The two feed streams, i.e., the starting heavier-than-water organic liquid and extracting water, are independently controlled by a volumetric pump or some other suitable flow control means. The wastewater, discharged from the top of the column via outlet 25, is conducted to a suitable surge tank, or the like.
In carrying out the process of the invention, the extraction column may first be filled substantially completely with the heavier-than-water organic liquid containing the suspended particles. The extraction process is then initiated by the introduction of water through inlet 24. The water is preferably introduced as a stream of fine droplets, but in any event is introduced as the disperse phase. The droplets of water migrate upwardly through the continuous phase organic liquid and are maintained as a disperse phase by suitable dispersion means, such as distribution plates 27. Operating conditions are maintained such that the water phase remains as a discontinuous phase throughout a substantial length of the column and does not coalesce into a continuous phase until it reaches the liquid/liquid interface 40 at the top portion of the column. This is preferably accomplished by controlling the rate of removal of heavier-than-water organic liquid such that the liquid/liquid interface remains at the top portion of the column.
The water thus passing through the continuous organic phase contacts substantially all of the particles to be dissolved by the water and therefore dissolves all or substantially all of the water-soluble particles, at least to the extent that the resultant organic liquid contains such low concentrations of particles as to be undetectable by conventional wet chemistry. The extracted organic liquid migrates downwardly through the column and is removed therefrom, substantially free of water-soluble particles, via outlet 26. The wastewater containing the water-soluble particles dissolved therein is removed via outlet 25.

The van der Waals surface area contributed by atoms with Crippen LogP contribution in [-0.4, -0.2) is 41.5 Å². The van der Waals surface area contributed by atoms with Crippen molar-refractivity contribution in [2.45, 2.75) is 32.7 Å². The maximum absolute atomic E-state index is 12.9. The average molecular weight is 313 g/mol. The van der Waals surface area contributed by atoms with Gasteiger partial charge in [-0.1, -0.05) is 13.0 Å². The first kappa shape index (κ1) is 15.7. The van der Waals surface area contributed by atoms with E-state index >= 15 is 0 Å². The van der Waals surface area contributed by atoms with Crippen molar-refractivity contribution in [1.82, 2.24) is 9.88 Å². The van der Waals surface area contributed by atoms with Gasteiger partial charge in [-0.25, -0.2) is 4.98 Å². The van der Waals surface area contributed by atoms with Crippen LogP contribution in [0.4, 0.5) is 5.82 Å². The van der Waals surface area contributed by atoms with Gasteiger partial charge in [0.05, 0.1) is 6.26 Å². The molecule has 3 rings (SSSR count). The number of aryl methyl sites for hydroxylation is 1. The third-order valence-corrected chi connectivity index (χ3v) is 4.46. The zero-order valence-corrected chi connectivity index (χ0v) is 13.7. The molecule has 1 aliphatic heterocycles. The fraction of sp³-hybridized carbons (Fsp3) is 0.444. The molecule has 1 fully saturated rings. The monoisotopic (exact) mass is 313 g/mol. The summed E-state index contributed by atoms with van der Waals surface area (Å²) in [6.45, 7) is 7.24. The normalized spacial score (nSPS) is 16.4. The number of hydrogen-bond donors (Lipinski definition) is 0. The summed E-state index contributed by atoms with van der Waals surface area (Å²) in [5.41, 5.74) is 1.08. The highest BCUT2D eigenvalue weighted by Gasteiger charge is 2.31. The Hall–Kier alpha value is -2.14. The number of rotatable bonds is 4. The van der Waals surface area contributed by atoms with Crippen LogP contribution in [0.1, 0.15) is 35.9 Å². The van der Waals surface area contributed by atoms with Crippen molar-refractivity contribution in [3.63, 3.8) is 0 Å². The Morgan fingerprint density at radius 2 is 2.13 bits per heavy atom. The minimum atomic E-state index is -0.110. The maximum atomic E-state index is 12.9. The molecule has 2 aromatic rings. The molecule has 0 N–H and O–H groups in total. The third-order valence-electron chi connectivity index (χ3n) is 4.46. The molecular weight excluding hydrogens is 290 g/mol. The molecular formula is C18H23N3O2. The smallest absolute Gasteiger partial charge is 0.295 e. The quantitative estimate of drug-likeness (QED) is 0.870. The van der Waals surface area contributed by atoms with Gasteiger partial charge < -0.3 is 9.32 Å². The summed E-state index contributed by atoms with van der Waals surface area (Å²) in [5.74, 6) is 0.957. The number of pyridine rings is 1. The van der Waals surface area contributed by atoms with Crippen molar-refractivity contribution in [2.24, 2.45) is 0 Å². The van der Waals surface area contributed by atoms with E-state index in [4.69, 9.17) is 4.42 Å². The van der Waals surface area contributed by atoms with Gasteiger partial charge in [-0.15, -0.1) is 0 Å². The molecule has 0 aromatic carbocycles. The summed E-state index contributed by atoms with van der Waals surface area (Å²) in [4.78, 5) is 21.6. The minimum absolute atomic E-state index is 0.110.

The rates at which the respective liquids can be introduced and removed from the extraction zone while maintaining the water as a disperse phase and the organic liquid as a continuous phase are generally dependent on the volumetric capacities of the vessel. This can be calculated as follows. The optimum ratio of the solvent to the organic feed rates can be determined from the solubility limit of the dissolved solids in the aqueous phase. Furthermore, it is common knowledge that as flow rates are increased in two-phase liquid-liquid systems there is a rate above which flooding is observed. This rate is typically between 500 and 1500 gallons per hour per square foot of cross-sectional area.
If a feed containing 10% by weight solids is to be washed with water to give an extract phase containing no more than 20% by weight dissolved solids the solvent to feed ratio required is 0.4. Furthermore, assuming a maximum throughput of 1000 gal/hrft2 a 1 inch diameter column can process about 38 pounds per hour of feed.
In the following examples a glass column having a 1 in. internal diameter and a 10 ft. length is used. Connected to the column at the top and bottom ends thereof, respectively, are two sections having a 2 in. internal diameter and a length of 1 ft. This assembly comprises the extraction column or zone. A plurality of plates, transverse to axis of the column, are disposed along the length of the column at 6 inch intervals. Each plate has four 1/4 inch holes therein. No agitation equipment is used or required.
Without further elaboration, it is believed that one skilled in the art can, using the preceding description, utilize the present invention to its fullest extent. The following preferred specific embodiments are, therefore, to be construed as merely illustrative, and not limitative of the remainder of the disclosure in any way whatsoever. In the following examples, all temperatures are set forth uncorrected in degrees Celsius; unless otherwise indicated, all parts and percentages are by weight.